The Reader’s Shelf: Lessons Learned: Strong Women Make the Story, June 1, 2011
Edited by Neal Wyatt
June 1, 2011
Life lessons are valuable, but they rarely come without unpleasant side effects such as self-doubt, regret, worry, and the potential for huge amounts of embarrassment. Wouldn’t it be nice to learn the lesson while avoiding the pitfalls? The heroines of these six novels each navigate particularly thorny problems, ranging from the wacky to the tragic, and as they make their way, they offer readers the chance for a variety of vicarious tutorials.
In Confessions of a Jane Austen Addict by Laurie Viera Rigler (Plume: Penguin Group [USA]. 2008. ISBN 9780452289727. pap. $15), Courtney Stone lives a fairly typical life for a 30-year-old single woman in L.A. But after breaking off an engagement, Courtney decides to drown her sorrow in a seemingly innocent evening of pizza and reading Pride and Prejudice. But something goes wrong, and she finds herself in Regency England, surrounded by strangers calling her Jane Mansfield. Attempting to figure out how she took up residence in Jane’s person quickly becomes the least of Courtney’s worries, however. Two men vie for her attention, and she must choose wisely in order to create her own happy ending in this new time. Janites will adore the underlying P&P story and romantic comedy tropes, while all readers will enjoy the honest, nitty-gritty details of early 19th-century life.
In Sophie Kinsella’s funny and smart Twenties Girl (Dial: Random. 2010. ISBN 9780385342032. pap. $15), Londoner Lara Lington’s world is turned upside down when she suddenly begins seeing and hearing her recently deceased great-aunt Sadie. Why is Lara the only one who can see Sadie—now in the ghostly form of a young flapper? And why is Lara going on a date with a guy Sadie finds dashing? Navigating life in the company of a ghost with an agenda has its issues but quite a few benefits as well, as Lara begins to find bravery, daring, and love along the way.
The final (for now) book in Lisa Lutz’s Spellman series, The Spellmans Strike Again (S. & S. 2011. ISBN 9781416593416. pap. $15), is more of a beginning for Isabel “Izzy” Spellman. Izzy may be 32, but her acceptance of adulthood is haphazard at best. Now that she’s agreed to take over the family’s Spellman Investigations, Izzy is finding it even harder to balance her impulsive nature against her duty to do the right thing—and current cases aren’t making it any easier. With her family up to their usual unusual behavior, and Izzy’s dating issues taking on a life of their own—all seems in free fall. Luckily, the Spellmans are great at what they do—as is Lutz, in this sharp, endearing, and hilariously zany tale of detection.
Stephanie Gayle’s character-rich debut, MY Summer of Southern Discomfort (HarperCollins. 2008. ISBN 9780061236310. pap. $13.95), insightfully explores the hard fact that when love leads you astray, there’s only so much a girl can do to set things to rights. Natalie Goldberg is dazzled by the attentions of a partner at her law firm until he makes an error and pins the blame on her. Leaving Boston, she heads for a fresh start down South. The town of Macon, GA, might not be the obvious choice for an East Coast Jewish girl who leans hard to the left and liberal side of life, but unlikely friends, a job in the D.A.’s office, and the chance at an honest relationship all wait to be discovered in the heat and humidity of a Georgia summer.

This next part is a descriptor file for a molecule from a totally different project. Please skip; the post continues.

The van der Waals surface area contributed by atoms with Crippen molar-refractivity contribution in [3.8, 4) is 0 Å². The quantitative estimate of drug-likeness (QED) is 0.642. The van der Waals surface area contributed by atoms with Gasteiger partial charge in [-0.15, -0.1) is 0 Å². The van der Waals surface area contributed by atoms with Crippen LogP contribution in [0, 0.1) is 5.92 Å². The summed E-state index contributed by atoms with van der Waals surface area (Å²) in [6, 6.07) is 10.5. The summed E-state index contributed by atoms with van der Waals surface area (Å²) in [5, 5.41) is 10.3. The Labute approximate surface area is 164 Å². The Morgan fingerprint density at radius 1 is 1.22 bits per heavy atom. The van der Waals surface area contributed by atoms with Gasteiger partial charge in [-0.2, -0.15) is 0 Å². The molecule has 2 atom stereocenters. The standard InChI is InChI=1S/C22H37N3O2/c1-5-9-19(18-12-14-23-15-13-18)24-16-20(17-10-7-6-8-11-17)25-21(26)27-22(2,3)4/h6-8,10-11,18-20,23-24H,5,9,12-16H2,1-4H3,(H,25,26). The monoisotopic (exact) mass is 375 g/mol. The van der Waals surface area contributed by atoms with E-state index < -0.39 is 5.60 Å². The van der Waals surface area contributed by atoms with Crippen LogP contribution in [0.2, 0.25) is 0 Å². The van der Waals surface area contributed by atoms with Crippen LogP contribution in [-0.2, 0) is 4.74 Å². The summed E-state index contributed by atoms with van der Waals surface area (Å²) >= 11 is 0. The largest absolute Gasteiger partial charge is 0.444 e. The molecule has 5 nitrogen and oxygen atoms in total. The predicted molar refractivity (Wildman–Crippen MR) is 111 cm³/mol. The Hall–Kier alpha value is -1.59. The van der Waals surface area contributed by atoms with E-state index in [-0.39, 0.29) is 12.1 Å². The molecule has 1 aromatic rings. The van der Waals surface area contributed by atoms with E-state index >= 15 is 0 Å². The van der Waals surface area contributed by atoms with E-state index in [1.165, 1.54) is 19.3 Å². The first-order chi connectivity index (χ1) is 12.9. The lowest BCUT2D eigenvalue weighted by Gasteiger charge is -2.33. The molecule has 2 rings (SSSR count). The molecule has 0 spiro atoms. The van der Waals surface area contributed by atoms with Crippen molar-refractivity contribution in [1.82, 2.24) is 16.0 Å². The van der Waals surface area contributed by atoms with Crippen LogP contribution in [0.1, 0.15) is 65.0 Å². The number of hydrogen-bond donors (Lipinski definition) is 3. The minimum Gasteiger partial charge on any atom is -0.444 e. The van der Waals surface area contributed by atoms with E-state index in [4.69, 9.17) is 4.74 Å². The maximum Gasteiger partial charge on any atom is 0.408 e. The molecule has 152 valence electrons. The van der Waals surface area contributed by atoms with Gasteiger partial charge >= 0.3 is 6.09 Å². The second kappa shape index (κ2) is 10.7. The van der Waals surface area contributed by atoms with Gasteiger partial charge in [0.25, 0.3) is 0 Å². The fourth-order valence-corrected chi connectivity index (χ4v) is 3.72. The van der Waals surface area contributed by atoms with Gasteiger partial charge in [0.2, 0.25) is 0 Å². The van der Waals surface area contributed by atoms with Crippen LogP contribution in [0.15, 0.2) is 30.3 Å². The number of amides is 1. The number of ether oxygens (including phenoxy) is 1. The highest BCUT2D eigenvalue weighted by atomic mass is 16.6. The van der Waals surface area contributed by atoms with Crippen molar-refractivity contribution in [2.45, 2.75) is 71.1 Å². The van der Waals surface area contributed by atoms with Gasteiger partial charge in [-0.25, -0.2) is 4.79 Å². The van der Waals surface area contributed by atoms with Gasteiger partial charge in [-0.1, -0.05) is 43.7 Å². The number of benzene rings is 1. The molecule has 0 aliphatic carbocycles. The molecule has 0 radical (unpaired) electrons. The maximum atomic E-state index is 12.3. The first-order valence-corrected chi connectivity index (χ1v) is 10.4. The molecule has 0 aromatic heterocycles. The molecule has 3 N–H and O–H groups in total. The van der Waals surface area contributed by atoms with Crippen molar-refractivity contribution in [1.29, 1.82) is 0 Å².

When Jill Murray’s husband, Seth, leaves her and their three-year-old daughter to join the Peace Corps, Jill eventually adjusts and creates a new life for herself and now ten-year-old Anastasia in Claire Cook’s tender, humorous, and comforting novel of female strength, Seven Year Switch (Voice: Hyperion. 2011. ISBN 9781401341640. pap. $13.99). When Seth unexpectedly reappears, his presence deeply unsettles Jill. How does his return impact the life she has built and her relationship with the easygoing Billy? In classic Cook style, Jill must reinvent herself anew, navigating choices where no clear, or easy, answer awaits.
Holly Maguire is certain love has finally come her way—complete with an adorable child she longs to mother in Melissa Senate’s The Love Goddess’ Cooking School (Gallery: S. & S. 2010. ISBN 9781439107232. pap. $15). Unfortunately, it seems an odd prophecy told to her by her grandmother Camilla has once again come true, and love passes her by. Bereft, Holly returns to her grandmother’s home on Blue Crab Island, hoping for solace. What peace she finds is short-lived, however, as her grandmother soon dies, leaving Holly with a cooking school known for its magic—a magic Holly knows she did not inherit. But something is afoot as Holly slowly constructs a life for herself, helps friends new and old, and finds the possibility of a love that can overcome Camilla’s prediction. Rich in detail and atmosphere, Senate’s novel offers readers a lovely mix of light magical realism, recipes, and abiding friendship.
This column was contributed by Stacey Hayman, a librarian who enjoys suggesting books for readers of all ages and tastes at the Rocky River Public Library, OH
Neal Wyatt compiles LJ’s online feature Wyatt’s World and is the author of The Readers’ Advisory Guide to Nonfiction (ALA Editions, 2007). She is a collection development and readers’ advisory librarian from Virginia. Those interested in contributing to The Reader’s Shelf should contact her directly at Readers_Shelf@comcast.net